Learning from the world’s happiest city: Why you should travel to Copenhagen
The term urbanists use to describe a city like Copenhagen is ‘liveable.’ Monocle Magazine ranks the world’s most livable cities based on categories such as urban design, diversity, or sustainability; Copenhagen usually tops the list. Around the world, city leaders and urbanists are working to create more liveable cities, but Copenhagen seems to have already cracked the code. Beyond cycling, the city is on track to be carbon free by 2025 and is already a global center of design and innovation. Planners and citizens around the world turn to Copenhagen for inspiration and ideas on how to make their home cities more like the Danish capital.
Copenhagen seems to me like a fairy tale. The harbor is home to the original Little Mermaid as well as a giant offshore wind farm. It is inspiring, but I frequently stop to ask myself: how can I bring it home? Can my home in Los Angeles become as liveable or as happy as Copenhagen? Can biking to work in Boston eventually be this much fun for me? Could some of these brilliant ideas in Denmark translate to the US?
A Role Model City
The small cafe in the tree-shaded square made me want to sit outdoors and enjoy a coffee and a book. The harborside ‘beach’—really just a dock with a diving board—lined with swimmers enjoying the summer sun made me wish I had brought along a bathing suit. The converted boathouse apartments made me strongly reconsider moving to Copenhagen that instant and never looking back. The bike lanes made the city feel small and free; on my second morning I rented a bike and made my way to the far end of the old city to visit the famous Little Mermaid statue.
But as you fall in love with all of the great ideas in Copenhagen, and all of the traits that make the city so liveable, you begin to see that a lot of them are not just good ideas, they are part of the culture. The outdoor cafe is a key aspect of Danish culture, where the whole country drinks more than one cup of coffee per person every day, while seated at the cafe—not in to-go cups, which is how most Americans drink their coffee. The harborside beach is a product of a coordinated effort to reduce boat traffic in the harbor and the love of sunshine in the summer in a country that is dark for most of the winter. The converted boathouse apartments are a government effort to provide good quality housing for the rich and the poor. And the bike lanes only fill up if people feel comfortable and safe riding their bikes.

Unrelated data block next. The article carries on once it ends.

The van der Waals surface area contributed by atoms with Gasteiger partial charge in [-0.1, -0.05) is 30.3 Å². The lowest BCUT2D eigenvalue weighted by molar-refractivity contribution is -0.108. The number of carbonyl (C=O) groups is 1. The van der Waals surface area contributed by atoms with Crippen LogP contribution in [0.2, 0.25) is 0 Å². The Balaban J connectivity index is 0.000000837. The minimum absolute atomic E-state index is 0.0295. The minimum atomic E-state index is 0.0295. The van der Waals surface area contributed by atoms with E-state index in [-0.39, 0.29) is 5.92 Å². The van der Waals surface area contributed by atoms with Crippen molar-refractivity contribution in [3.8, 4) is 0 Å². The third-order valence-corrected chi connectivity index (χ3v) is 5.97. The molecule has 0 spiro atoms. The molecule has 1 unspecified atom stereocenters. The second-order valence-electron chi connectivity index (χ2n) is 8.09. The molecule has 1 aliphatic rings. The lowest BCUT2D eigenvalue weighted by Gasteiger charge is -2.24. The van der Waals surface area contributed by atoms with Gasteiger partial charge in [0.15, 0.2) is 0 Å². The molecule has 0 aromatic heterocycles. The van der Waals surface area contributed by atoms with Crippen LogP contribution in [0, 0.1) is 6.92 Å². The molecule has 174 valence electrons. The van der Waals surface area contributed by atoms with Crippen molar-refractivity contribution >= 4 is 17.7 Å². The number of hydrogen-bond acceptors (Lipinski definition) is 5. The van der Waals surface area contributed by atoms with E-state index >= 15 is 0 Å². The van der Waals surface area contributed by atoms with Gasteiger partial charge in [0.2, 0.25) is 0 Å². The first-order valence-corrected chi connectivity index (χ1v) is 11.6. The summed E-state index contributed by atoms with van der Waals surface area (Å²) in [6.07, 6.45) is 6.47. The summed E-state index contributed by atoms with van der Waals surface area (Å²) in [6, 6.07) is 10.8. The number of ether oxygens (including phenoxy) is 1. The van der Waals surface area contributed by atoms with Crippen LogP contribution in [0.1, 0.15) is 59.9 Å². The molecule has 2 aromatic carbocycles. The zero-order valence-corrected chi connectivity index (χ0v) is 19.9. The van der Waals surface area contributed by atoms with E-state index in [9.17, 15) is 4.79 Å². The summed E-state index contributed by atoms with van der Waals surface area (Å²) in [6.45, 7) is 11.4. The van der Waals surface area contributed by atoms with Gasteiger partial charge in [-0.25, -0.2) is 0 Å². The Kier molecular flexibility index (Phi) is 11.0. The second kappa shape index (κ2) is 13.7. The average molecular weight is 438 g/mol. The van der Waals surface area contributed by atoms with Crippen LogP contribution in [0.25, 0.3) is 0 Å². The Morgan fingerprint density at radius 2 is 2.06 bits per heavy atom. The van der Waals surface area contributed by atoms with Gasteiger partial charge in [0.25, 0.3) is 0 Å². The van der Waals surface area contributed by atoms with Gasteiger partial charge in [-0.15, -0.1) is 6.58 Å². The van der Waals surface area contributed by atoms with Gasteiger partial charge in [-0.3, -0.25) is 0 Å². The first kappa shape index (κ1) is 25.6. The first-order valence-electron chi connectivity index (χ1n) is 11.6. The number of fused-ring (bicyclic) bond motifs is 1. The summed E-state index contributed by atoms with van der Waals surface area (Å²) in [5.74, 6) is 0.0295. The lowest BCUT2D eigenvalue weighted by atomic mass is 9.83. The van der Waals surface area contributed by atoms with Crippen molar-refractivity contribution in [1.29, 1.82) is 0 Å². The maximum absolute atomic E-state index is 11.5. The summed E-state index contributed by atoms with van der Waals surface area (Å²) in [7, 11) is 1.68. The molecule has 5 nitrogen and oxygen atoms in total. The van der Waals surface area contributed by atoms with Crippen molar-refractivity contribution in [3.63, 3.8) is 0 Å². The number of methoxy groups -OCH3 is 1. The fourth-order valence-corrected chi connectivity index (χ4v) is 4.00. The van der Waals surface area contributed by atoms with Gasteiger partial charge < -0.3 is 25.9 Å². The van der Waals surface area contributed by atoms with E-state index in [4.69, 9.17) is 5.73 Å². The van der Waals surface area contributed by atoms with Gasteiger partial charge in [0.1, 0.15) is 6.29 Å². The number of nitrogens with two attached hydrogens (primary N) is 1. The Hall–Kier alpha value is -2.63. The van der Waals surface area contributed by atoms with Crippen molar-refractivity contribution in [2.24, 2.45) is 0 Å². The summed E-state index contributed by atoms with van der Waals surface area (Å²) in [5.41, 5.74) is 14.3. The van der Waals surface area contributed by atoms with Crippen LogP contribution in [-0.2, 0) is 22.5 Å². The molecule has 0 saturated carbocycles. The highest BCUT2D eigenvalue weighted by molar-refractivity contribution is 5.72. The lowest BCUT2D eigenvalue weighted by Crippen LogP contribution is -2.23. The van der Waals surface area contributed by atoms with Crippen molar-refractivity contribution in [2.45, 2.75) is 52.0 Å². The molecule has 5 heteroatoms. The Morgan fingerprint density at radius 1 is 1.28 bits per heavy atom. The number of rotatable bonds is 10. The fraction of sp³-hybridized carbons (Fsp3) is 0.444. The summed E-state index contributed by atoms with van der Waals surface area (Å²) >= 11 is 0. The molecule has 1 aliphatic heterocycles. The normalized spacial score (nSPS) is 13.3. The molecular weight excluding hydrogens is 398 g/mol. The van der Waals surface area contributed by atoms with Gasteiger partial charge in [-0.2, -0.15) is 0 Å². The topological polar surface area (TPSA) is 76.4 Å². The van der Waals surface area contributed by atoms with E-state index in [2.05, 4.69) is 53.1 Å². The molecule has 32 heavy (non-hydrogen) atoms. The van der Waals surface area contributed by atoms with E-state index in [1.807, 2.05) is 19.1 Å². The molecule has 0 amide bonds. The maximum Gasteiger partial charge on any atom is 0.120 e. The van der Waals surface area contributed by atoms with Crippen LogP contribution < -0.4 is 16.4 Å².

Packing a City in a Suitcase
I can’t just pick up Copenhagen’s bike lanes and plop them down whole in the Los Angeles of today: Danish culture and the extensive infrastructure and history is what makes biking so popular and effective in Copenhagen. An Angelino isn’t going to ditch his car overnight because we repainted the roads.
We will be studying livability this summer in Denmark and Sweden on our Smart Cities workshop. Our intention is to tease apart the innovation from the culture. We will be working to understand how a new innovation in a city can be adapted for another part of the world. When you think about urban progress in this way, you can develop neighborhoods that learn from the worlds leading cities, but also know themselves well and understand what is truly possible.
If you are interested in helping plan happier, more sustainable US cities, come with us this summer toexplore the world’s most liveable city, Copenhagen. We will learnfirst hand from urban innovators while we attempt to make sense of how Scandinavian ideas from Copenhagen, Stockholm, and Malmo, Sweden can translate back home.